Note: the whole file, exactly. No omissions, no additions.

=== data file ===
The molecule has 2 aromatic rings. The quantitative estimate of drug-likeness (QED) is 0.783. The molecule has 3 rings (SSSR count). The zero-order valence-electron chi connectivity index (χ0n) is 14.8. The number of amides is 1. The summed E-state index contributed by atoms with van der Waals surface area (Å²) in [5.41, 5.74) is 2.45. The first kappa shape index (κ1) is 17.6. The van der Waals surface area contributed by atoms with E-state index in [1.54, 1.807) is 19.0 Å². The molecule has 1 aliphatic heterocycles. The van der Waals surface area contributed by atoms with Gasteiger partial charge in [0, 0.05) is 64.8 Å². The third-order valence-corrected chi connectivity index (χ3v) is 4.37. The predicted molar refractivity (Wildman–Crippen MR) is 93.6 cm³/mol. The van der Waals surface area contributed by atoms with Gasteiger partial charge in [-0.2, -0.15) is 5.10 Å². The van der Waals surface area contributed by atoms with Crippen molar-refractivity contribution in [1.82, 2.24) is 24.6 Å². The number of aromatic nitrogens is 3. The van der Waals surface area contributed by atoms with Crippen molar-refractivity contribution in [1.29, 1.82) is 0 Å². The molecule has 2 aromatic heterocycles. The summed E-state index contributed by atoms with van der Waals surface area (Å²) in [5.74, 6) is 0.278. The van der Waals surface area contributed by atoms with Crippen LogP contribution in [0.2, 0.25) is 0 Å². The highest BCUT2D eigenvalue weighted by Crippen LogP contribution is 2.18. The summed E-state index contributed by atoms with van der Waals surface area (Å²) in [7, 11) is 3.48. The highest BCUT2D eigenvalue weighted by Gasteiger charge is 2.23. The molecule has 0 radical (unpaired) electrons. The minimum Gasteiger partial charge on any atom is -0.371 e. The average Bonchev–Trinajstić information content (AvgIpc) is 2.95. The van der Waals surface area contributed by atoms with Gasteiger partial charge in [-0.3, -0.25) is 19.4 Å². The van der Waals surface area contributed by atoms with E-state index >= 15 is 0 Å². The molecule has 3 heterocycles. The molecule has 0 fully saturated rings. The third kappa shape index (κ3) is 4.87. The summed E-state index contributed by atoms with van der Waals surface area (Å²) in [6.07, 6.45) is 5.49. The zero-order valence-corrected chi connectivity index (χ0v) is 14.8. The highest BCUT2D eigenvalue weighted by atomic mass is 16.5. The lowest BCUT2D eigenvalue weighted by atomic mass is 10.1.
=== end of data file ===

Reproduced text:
The molecule has 2 aromatic rings. The quantitative estimate of drug-likeness (QED) is 0.783. The molecule has 3 rings (SSSR count). The zero-order valence-electron chi connectivity index (χ0n) is 14.8. The number of amides is 1. The summed E-state index contributed by atoms with van der Waals surface area (Å²) in [5.41, 5.74) is 2.45. The first kappa shape index (κ1) is 17.6. The van der Waals surface area contributed by atoms with E-state index in [1.54, 1.807) is 19.0 Å². The molecule has 1 aliphatic heterocycles. The van der Waals surface area contributed by atoms with Gasteiger partial charge in [0, 0.05) is 64.8 Å². The third-order valence-corrected chi connectivity index (χ3v) is 4.37. The predicted molar refractivity (Wildman–Crippen MR) is 93.6 cm³/mol. The van der Waals surface area contributed by atoms with Gasteiger partial charge in [-0.2, -0.15) is 5.10 Å². The van der Waals surface area contributed by atoms with Crippen molar-refractivity contribution in [1.82, 2.24) is 24.6 Å². The number of aromatic nitrogens is 3. The van der Waals surface area contributed by atoms with Crippen molar-refractivity contribution in [1.29, 1.82) is 0 Å². The molecule has 2 aromatic heterocycles. The summed E-state index contributed by atoms with van der Waals surface area (Å²) in [5.74, 6) is 0.278. The van der Waals surface area contributed by atoms with Crippen LogP contribution in [0.2, 0.25) is 0 Å². The highest BCUT2D eigenvalue weighted by Crippen LogP contribution is 2.18. The summed E-state index contributed by atoms with van der Waals surface area (Å²) in [7, 11) is 3.48. The highest BCUT2D eigenvalue weighted by Gasteiger charge is 2.23. The molecule has 0 radical (unpaired) electrons. The minimum Gasteiger partial charge on any atom is -0.371 e. The average Bonchev–Trinajstić information content (AvgIpc) is 2.95. The van der Waals surface area contributed by atoms with Gasteiger partial charge in [-0.3, -0.25) is 19.4 Å². The van der Waals surface area contributed by atoms with E-state index >= 15 is 0 Å². The molecule has 3 heterocycles. The molecule has 0 fully saturated rings. The third kappa shape index (κ3) is 4.87. The summed E-state index contributed by atoms with van der Waals surface area (Å²) in [6.07, 6.45) is 5.49. The zero-order valence-corrected chi connectivity index (χ0v) is 14.8. The highest BCUT2D eigenvalue weighted by atomic mass is 16.5. The lowest BCUT2D eigenvalue weighted by atomic mass is 10.1.